In a new case filed by Charles Schwab & Co. Inc. against former employees who staggered their departures to a competitor, we have a prime example of the risks involved when a team departs over time versus simultaneously. To avoid claims of violations of fiduciary duties or non-poaching clauses, some advise that teams should have the junior members resign first and at a later time the senior members of the group should follow. This approach is fraught with the danger apparently exemplified by the allegations of misconduct made in a case brought by Schwab against several of its former employees in Texas state court yesterday.

According to the Petition, in 2009, Connie Mack Jr. left Schwab and his teammates Richard Rosso and Mark Blom to form his own financial advisory firm, Clarity Financial LLC. After Blom gave notice in March 2012 that he was resigning to go to work for Clarity, Schwab alleges it asked Rosso if he intended to join Blom and he responded that he had “no plans to leave.” The Petition alleges that thereafter Rosso engaged in conduct to deter other Schwab representatives from establishing relationships with Blom’s clients and that his subsequent contact with those clients enabled him to lay the foundation for his future departure to Clarity with those clients. Rosso allegedly compounded his “bad leaver” conduct by providing misleading information about his future business plans when he resigned from Schwab by saying he was pursuing a career in communications when he shortly thereafter joined his former team members at Clarity.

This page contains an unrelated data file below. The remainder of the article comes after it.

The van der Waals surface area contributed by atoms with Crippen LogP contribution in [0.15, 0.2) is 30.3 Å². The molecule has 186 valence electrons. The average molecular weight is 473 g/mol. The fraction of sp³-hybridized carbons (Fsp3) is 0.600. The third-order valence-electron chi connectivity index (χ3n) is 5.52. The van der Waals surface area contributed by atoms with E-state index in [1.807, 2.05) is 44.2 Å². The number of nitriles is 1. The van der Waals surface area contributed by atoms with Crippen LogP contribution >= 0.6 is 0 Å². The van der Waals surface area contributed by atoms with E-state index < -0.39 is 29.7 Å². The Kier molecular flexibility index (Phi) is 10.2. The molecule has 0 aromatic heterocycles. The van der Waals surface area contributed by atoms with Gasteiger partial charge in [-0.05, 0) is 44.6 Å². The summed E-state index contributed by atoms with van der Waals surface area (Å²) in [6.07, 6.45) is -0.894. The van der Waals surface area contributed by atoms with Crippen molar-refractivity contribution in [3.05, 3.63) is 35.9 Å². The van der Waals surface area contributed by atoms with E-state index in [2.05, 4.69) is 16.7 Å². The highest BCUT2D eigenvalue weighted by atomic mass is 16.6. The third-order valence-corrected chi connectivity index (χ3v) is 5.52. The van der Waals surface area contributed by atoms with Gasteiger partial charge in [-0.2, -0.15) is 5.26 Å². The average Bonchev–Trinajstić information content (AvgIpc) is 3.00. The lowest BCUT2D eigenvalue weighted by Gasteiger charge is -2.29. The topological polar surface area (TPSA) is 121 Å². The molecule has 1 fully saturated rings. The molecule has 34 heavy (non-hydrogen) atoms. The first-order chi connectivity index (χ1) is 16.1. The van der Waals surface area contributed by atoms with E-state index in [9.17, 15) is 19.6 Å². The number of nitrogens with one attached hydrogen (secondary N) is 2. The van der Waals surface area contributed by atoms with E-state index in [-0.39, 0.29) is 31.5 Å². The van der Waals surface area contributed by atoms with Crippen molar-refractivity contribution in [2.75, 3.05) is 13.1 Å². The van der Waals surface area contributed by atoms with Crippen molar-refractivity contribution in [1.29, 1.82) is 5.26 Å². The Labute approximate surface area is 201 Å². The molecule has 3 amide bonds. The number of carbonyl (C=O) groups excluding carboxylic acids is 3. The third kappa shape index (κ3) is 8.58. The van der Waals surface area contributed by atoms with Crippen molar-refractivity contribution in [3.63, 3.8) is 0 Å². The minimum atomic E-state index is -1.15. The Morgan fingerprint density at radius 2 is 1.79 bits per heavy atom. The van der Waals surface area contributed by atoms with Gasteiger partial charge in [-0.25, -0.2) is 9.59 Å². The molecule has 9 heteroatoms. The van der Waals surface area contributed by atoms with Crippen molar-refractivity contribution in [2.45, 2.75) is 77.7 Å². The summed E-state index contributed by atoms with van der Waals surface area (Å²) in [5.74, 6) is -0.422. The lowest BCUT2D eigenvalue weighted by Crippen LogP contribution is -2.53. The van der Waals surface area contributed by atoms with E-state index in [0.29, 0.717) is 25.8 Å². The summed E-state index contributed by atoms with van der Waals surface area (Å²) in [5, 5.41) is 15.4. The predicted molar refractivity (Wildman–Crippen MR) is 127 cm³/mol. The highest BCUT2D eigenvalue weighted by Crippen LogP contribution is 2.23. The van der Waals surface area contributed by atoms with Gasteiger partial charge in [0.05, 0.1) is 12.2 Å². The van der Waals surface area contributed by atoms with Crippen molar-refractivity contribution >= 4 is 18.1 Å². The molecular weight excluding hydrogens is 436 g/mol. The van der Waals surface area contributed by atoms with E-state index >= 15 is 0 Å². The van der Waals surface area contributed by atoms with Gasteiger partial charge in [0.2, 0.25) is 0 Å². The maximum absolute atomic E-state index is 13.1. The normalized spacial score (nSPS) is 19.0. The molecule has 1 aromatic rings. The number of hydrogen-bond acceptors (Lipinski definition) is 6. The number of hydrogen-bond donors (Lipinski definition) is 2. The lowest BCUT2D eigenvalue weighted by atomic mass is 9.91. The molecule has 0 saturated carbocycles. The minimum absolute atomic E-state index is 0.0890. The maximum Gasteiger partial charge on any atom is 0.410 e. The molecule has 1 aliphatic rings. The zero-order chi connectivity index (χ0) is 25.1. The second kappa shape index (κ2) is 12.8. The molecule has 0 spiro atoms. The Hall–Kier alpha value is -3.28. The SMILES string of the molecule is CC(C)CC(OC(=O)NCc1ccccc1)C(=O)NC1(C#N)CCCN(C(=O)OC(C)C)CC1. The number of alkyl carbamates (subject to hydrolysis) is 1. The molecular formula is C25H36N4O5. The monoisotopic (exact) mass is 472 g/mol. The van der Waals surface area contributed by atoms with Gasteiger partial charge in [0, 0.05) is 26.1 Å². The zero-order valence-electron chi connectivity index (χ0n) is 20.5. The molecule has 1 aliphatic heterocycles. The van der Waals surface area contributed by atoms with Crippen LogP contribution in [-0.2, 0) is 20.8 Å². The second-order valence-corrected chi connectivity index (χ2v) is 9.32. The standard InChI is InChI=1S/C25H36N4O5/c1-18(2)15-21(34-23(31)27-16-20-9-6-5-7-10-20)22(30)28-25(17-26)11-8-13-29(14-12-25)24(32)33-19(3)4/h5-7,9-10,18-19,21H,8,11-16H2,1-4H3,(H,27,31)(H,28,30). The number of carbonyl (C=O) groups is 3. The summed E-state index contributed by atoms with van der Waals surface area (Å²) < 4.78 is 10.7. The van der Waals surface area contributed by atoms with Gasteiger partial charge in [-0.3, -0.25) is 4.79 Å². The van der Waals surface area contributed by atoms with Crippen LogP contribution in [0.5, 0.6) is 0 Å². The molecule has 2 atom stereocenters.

Schwab has a history of aggressively enforcing its restrictive covenants and its success has in the past hinged in part on pre-departure conduct. In a recent FINRA arbitration award, a panel awarded compensatory and punitive damages as well as attorneys’ fees against a broker who had spoken to customers about moving prior to his resignation.

The lesson to be learned from this situation is that it is often very difficult to manage and control the behavior of the team member(s) left behind. Communications among team members will necessarily continue and are laden with risks. On balance, the exposure to claims against the senior member of the team for breach of duty or of any non-solicit of employees covenant is often less than the consequences and resultant claims when departures are staged over time and inevitable mis-steps occur in the interim period. Former employers are also better equipped to handle a definitive all-at-once group departure rather than one where they are continually dealing with re-assignments, replacement and re-training.

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